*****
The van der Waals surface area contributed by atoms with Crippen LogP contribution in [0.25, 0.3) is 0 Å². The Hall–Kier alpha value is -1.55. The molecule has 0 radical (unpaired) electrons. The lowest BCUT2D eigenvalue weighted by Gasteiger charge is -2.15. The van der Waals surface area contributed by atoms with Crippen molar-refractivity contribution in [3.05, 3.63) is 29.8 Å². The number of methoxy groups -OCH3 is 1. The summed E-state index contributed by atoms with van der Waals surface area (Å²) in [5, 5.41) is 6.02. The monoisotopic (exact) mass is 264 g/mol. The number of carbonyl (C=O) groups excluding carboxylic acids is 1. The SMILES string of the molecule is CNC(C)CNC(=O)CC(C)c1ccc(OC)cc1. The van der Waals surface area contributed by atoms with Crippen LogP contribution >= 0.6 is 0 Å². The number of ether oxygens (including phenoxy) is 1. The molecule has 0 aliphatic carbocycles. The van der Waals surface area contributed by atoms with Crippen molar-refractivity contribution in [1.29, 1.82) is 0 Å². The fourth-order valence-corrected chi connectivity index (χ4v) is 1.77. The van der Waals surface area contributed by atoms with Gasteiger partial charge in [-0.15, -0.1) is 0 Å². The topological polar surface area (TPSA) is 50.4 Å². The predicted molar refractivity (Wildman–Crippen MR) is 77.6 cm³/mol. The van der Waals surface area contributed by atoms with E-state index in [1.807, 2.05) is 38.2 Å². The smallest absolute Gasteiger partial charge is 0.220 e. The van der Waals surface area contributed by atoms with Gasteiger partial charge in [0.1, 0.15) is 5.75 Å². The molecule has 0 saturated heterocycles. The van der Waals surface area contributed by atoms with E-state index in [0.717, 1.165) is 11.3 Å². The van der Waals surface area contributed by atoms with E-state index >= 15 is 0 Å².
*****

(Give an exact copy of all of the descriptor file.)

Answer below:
The van der Waals surface area contributed by atoms with Crippen LogP contribution in [0.25, 0.3) is 0 Å². The Hall–Kier alpha value is -1.55. The molecule has 0 radical (unpaired) electrons. The lowest BCUT2D eigenvalue weighted by Gasteiger charge is -2.15. The van der Waals surface area contributed by atoms with Crippen molar-refractivity contribution in [3.05, 3.63) is 29.8 Å². The number of methoxy groups -OCH3 is 1. The summed E-state index contributed by atoms with van der Waals surface area (Å²) in [5, 5.41) is 6.02. The monoisotopic (exact) mass is 264 g/mol. The number of carbonyl (C=O) groups excluding carboxylic acids is 1. The SMILES string of the molecule is CNC(C)CNC(=O)CC(C)c1ccc(OC)cc1. The van der Waals surface area contributed by atoms with Crippen LogP contribution >= 0.6 is 0 Å². The number of ether oxygens (including phenoxy) is 1. The molecule has 0 aliphatic carbocycles. The van der Waals surface area contributed by atoms with Crippen molar-refractivity contribution in [1.29, 1.82) is 0 Å². The fourth-order valence-corrected chi connectivity index (χ4v) is 1.77. The van der Waals surface area contributed by atoms with Gasteiger partial charge in [-0.15, -0.1) is 0 Å². The topological polar surface area (TPSA) is 50.4 Å². The predicted molar refractivity (Wildman–Crippen MR) is 77.6 cm³/mol. The van der Waals surface area contributed by atoms with E-state index in [1.807, 2.05) is 38.2 Å². The smallest absolute Gasteiger partial charge is 0.220 e. The van der Waals surface area contributed by atoms with Gasteiger partial charge in [0.1, 0.15) is 5.75 Å². The molecule has 0 saturated heterocycles. The van der Waals surface area contributed by atoms with E-state index in [0.717, 1.165) is 11.3 Å². The van der Waals surface area contributed by atoms with E-state index >= 15 is 0 Å².